The "Harry Potter" novels, the "Lord of the Rings" trilogy, and the enormous "Star Wars" cycle all feature entertaining and epic battles of good against evil, but take as their premise that the forces of evil - in Star Wars parlance, the "Dark Side" - can fascinate, dominate, and ultimately destroy an individual.
Disturbingly, at the time of his sentencing, a convicted serial killer in the United States offered an explanation that he had been taken over by the dark side. Does that imply that evil acts are inevitable? Does this somehow excuse those evil acts? These are important questions, no matter what the context.
Something in my heart rebels at the assumption that evil acts are somehow natural and to be expected. At the same time, it's important to support law enforcement officials, neighborhood watch committees, and civic institutions that try to prevent such acts from happening.
It's hard to square the instinctive yearning of humanity for an all-powerful, loving God with the evidence of evil in our lives. Either God is omnipotent or He doesn't exist. And if God is omnipotent, evil could have no attractive power.
Could it be that Christ Jesus solved this conundrum for us? When talking with people who were intent on killing him, he answered: "Ye are of your father the devil, and the lusts of your father ye will do. He was a murderer from the beginning, and abode not in the truth, because there is no truth in him. When he speaketh a lie, he speaketh of his own: for he is a liar, and the father of it" (John 8:44).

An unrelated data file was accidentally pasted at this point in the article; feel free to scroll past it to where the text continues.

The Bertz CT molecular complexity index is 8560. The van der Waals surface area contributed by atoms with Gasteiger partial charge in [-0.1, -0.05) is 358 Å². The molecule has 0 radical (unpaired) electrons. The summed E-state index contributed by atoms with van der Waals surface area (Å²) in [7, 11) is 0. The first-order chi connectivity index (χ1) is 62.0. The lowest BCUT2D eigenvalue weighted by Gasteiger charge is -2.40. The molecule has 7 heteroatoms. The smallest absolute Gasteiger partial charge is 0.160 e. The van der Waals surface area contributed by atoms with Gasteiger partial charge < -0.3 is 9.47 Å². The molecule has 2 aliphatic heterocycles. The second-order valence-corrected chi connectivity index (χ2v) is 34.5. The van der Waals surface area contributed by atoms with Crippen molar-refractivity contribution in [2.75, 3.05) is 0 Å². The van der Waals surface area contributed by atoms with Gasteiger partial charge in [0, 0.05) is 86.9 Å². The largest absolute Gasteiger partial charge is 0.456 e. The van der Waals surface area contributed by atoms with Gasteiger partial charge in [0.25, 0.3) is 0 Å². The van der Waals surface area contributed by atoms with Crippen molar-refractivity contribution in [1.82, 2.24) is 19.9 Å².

As I ponder this profound statement, it seems to me that Jesus is explaining an ideal that's hard for us to understand: Evil acts are based on the lie that evil is possible in God's creation.
We don't yet have a complete vision of God's all-power and control, and that's why evil seems both real and attractive. This doesn't mean that we're all dense or doomed to lives of sin. So, is it really possible to get to that point where evil is no more?
I think we work up to this vision by degrees - just as we don't take up higher mathematics without preparation - and so, if we learn to deny vigorously evil's reality and affirm God's good all-power in our prayers in a consistent way, we can begin to minimize evil effects.
I don't claim to have stopped murders and assaults with this kind of prayer, but I think we have to start somewhere. For me, this has meant in the laboratory of the family, where sometimes we are most tested. In the family we find influences that often have huge effects in later life, and, in my case, knowing that God is good and all-powerful has had positive results.
A small example is found in an incident with my teenage son, who sometimes seems to be caught up in rapid mood swings. He must have taken offense at some remark at dinner the other night, and I watched his face darken as he became sullen.
I'm grateful I didn't get caught up in this little domestic drama and react with anger. Just before dinner, I had been reading the Bible and praying to see God's control of our lives, and that spiritual reservoir helped keep me from reacting. Instead, I was able to turn to God, asking Him to show me that He was all-power, that He was Love itself, and that our family was completely surrounded in love and therefore able to express only love to one another. It was only a moment, and when next I noticed, my son was again the happy, witty, and completely loving young man I know him to be.
Knowing that evil is a lie, as Jesus proved, enables us, too, to prove that the "Dark Side" is really the stuff of fiction.
Mankind must learn
that evil is not power.
Mary Baker Eddy "Science and Health with Key to the Scriptures"